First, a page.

“Plans are worthless, but planning is everything.” Dwight D. Eisenhower
This brilliant general and president developed a decision-making matrix.
His strategy and the matrix helped us to achieve victory in WWII. The matrix is even more important and effective today with the velocity of change in our society. Eisenhower’s strategy helps me focus on what I need to do in my business and my personal life. Breaking news, for example, is always a distraction and is almost always wrong, so it falls into box 4: eliminate and delete.
The COVID-19 infection rate is now rising very rapidly in the US, and action to mitigate it is urgent and important. Too many people are getting sick, going to hospitals, and dying. Unfortunately, there is no central planning for what we need to do. I bring this up because the country’s economic recovery is tied into COVID-19 cases. Until we reduce the number of cases, our economic recovery will be long and very bumpy. The more responsibility we all take now, the faster and more consistent our recovery will be. Positive action will also reduce the effects of other waves that are likely to happen.
Q2 2020 is over, at last. The massive stimulus money distributions will fuel the economy in Q3 2020. The employment rate is rebounding and stands at 11.1pc, down from the April peak of 14.7pc. However, there are still 15 million people looking for jobs, and the 3.7 million permanent layoffs are the highest in six years. Nondefense capital goods new orders, excluding aircraft, were up 2.3pc in May after dropping 14.3pc in April. That is still down 14pc from last year. May durable goods excluding aircraft, which is a proxy for business investment, rose 2.3pc. June car sales have also been recovering and are selling at an annual rate of 13 million. That is up from 12.2 million in May but down 25pc from last year. Existing home sales are down due to COVID-19, but building permits are up. Many economic indices are showing large percentage-gains due to their crazy low numbers. GDP is forecasted to be down more than 5pc this year, and most leading indicators are reflecting negative values through the year’s end.
June ISM came in at 52.6pc, up from April’s 43.1. I like to look at the ISM’s metal-related manufacturing new orders and production sub-indices. Machinery, miscellaneous manufacturing, electrical equipment, computers/electronics, petroleum, and coal moved up in June. Prime metals, transportation, and fabricated metal products were lower.
The Shapiro Nonferrous Scrap Activity Index recovered in June. It was up 17pc from May, which is still down about 25pc from Q1. A good part of the upswing occurred in the auto sector. Aerospace was flat in June. HVAC, food service, recreation, and building and construction were also positive. This general positive trend will be greatly influenced by the preventative health actions we take now.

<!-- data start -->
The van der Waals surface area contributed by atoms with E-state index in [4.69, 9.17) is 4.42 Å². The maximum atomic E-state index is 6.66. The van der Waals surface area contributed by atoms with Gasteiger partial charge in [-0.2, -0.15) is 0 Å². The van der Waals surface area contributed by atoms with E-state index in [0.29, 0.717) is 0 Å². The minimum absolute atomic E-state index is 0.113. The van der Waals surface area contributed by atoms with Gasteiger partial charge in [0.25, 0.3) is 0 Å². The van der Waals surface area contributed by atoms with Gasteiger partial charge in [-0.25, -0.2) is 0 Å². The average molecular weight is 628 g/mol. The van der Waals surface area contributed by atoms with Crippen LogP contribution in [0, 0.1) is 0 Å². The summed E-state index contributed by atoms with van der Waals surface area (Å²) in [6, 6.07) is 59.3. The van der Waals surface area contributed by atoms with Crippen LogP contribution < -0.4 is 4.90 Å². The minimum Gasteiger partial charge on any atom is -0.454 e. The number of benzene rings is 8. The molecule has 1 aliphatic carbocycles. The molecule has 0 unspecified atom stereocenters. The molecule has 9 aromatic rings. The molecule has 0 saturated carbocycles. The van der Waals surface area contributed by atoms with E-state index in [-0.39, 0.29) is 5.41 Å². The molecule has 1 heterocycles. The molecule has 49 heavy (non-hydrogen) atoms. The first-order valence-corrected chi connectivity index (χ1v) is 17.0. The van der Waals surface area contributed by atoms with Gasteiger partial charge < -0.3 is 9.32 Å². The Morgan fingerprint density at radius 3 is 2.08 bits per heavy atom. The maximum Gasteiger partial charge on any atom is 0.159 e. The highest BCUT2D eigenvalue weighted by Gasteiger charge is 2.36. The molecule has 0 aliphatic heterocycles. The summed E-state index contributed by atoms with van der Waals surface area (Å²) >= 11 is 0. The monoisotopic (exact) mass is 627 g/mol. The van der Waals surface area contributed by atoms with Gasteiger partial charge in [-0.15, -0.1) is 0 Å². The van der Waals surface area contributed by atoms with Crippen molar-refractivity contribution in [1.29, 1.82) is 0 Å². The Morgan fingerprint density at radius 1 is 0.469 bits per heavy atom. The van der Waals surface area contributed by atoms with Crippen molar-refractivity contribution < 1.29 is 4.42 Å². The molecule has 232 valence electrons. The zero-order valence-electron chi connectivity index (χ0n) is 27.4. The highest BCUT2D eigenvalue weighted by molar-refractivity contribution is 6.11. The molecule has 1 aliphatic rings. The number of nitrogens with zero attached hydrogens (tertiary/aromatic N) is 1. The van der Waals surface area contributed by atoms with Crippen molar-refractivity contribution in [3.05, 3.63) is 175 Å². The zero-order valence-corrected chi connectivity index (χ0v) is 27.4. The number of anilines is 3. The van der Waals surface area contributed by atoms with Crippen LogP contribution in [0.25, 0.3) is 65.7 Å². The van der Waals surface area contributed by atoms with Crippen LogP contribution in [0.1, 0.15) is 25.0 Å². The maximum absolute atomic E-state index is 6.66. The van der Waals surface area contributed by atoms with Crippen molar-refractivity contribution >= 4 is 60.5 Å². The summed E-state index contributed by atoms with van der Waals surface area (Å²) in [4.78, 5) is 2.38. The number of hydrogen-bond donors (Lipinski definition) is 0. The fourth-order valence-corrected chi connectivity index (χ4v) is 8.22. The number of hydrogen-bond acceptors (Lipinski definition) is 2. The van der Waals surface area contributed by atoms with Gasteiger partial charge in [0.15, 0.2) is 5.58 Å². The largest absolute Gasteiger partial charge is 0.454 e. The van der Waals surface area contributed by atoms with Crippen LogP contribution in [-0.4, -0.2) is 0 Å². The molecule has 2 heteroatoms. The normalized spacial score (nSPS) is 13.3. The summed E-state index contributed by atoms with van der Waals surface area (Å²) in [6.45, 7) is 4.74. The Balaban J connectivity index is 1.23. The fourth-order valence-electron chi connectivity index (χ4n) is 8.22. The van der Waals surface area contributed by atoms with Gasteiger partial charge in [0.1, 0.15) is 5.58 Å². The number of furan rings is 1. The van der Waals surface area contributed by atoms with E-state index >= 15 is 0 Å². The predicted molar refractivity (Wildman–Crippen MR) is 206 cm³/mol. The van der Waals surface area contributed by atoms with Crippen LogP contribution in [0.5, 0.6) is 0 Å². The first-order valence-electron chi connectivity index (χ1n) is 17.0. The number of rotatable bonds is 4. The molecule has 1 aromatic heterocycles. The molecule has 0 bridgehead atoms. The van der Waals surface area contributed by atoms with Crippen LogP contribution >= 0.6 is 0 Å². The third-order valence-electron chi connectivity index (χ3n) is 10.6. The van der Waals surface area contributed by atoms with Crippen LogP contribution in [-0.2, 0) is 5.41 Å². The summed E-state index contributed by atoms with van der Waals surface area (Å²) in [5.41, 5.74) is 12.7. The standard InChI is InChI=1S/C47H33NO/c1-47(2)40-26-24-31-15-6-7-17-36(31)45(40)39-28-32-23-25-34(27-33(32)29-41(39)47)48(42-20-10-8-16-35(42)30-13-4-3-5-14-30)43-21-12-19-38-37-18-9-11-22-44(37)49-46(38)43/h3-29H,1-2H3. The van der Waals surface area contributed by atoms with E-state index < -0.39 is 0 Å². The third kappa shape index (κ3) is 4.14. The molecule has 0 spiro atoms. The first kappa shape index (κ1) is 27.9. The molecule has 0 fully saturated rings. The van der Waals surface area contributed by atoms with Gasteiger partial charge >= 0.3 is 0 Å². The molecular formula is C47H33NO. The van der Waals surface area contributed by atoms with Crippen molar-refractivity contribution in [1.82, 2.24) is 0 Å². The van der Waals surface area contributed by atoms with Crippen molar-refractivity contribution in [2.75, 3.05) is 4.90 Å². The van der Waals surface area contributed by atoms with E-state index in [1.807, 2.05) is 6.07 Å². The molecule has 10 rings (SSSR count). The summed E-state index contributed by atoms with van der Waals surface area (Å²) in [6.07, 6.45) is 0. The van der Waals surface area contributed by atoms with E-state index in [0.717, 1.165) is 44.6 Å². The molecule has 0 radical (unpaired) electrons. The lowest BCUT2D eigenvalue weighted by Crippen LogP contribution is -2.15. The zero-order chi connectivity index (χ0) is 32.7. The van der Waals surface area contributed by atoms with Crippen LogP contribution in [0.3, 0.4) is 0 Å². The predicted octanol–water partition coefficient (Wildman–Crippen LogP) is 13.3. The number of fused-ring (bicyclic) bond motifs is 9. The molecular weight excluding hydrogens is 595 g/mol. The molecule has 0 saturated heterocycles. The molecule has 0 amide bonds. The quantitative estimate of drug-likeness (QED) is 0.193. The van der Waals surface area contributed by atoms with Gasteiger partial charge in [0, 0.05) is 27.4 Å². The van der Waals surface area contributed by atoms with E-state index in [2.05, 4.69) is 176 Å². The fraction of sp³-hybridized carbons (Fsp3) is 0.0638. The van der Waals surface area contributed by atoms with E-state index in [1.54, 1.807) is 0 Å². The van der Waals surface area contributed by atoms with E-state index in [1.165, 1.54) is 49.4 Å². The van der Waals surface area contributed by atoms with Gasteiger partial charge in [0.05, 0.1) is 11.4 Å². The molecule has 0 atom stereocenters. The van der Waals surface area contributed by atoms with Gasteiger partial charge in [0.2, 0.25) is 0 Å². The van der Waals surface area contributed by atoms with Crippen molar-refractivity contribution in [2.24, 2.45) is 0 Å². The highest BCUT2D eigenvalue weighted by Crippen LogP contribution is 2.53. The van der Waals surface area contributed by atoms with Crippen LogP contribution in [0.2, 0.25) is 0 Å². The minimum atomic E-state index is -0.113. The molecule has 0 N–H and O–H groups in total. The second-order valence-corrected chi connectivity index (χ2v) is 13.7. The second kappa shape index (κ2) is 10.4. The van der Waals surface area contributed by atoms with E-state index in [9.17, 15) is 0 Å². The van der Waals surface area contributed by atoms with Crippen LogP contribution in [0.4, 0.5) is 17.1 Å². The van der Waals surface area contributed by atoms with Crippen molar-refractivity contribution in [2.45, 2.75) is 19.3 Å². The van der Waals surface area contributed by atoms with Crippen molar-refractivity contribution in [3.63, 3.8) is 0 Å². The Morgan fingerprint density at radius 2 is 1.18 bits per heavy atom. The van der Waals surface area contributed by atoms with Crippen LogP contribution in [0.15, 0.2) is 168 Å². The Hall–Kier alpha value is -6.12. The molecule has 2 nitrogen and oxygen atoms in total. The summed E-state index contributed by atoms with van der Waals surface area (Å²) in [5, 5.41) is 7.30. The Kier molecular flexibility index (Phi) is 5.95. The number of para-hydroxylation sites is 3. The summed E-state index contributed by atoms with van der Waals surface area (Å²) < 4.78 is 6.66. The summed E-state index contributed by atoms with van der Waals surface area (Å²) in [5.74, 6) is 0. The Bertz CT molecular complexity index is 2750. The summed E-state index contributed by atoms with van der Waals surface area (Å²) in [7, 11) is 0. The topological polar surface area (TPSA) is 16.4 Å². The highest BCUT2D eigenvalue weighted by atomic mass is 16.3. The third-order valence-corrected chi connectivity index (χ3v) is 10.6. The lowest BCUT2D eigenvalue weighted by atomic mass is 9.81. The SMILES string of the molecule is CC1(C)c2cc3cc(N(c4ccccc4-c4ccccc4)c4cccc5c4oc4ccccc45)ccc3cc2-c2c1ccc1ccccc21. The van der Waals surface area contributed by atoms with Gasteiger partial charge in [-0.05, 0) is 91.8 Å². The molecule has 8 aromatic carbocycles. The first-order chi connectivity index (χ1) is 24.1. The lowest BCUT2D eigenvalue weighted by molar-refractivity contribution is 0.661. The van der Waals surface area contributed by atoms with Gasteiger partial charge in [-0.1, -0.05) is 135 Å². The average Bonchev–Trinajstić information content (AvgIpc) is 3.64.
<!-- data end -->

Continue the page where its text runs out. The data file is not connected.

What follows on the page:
China and the European Union took drastic action early to reduce their COVID-19 cases, and China’s economy has rebounded in Q2 2020. The Caixin and official PMI have now been over 50 and positive for the last two months, and the stimulus lending is now the highest it has been. Although car sales and home sales are down from last year, they were positive in Q2. European manufacturing has also recovered but is still in the negative range.
Metal prices have had a good rebound this month. Aluminum prices have been stronger for three reasons. One is the increased talks of putting Section 232 tariffs on Canadian metal. This will be good for the three small US aluminum producers, but it will hurt the many manufacturers by raising their costs and making them less competitive. Second, there is strong demand in China. Third, the funds have been buying aluminum as a financial hedge. They get a premium for buying futures at a higher price than the spot price – called a contango – and that is occurring with aluminum futures. They can make a premium because they can borrow money cheaply and have low warehouse costs.
Prime aluminum prices are up 4.5¢/lb from last month. Even though the demand for prime aluminum mill products is down 19pc from last year, recent activity has picked up. With the increased activity, there is more industrial scrap on the market. Consequently, prime scrap prices moved up 2¢/lb. Secondary aluminum prices moved up slightly as the auto sales started to climb. Copper prices moved up for the fourth consecutive month with a 10pc spike. This is a normal supply and demand reaction. Nickel prices were about even and the scrap stainless prices were up 3¢. The only loser this month was steel. The mills still have not recovered that much, scrap is plentiful, and prices dropped $40/gt.
We have a choice in this health/economic crisis. If 90pc of us wear masks and practice social distancing, we can get through phase two and get back to the new normal. If we fail, we will go back to phase one and face more pain and shutdowns.
On a lighter note, as Willie Nelson said: “Live every day like it is your last. One day you will be right.”
Be well. Be safe. Life is good. Family is precious.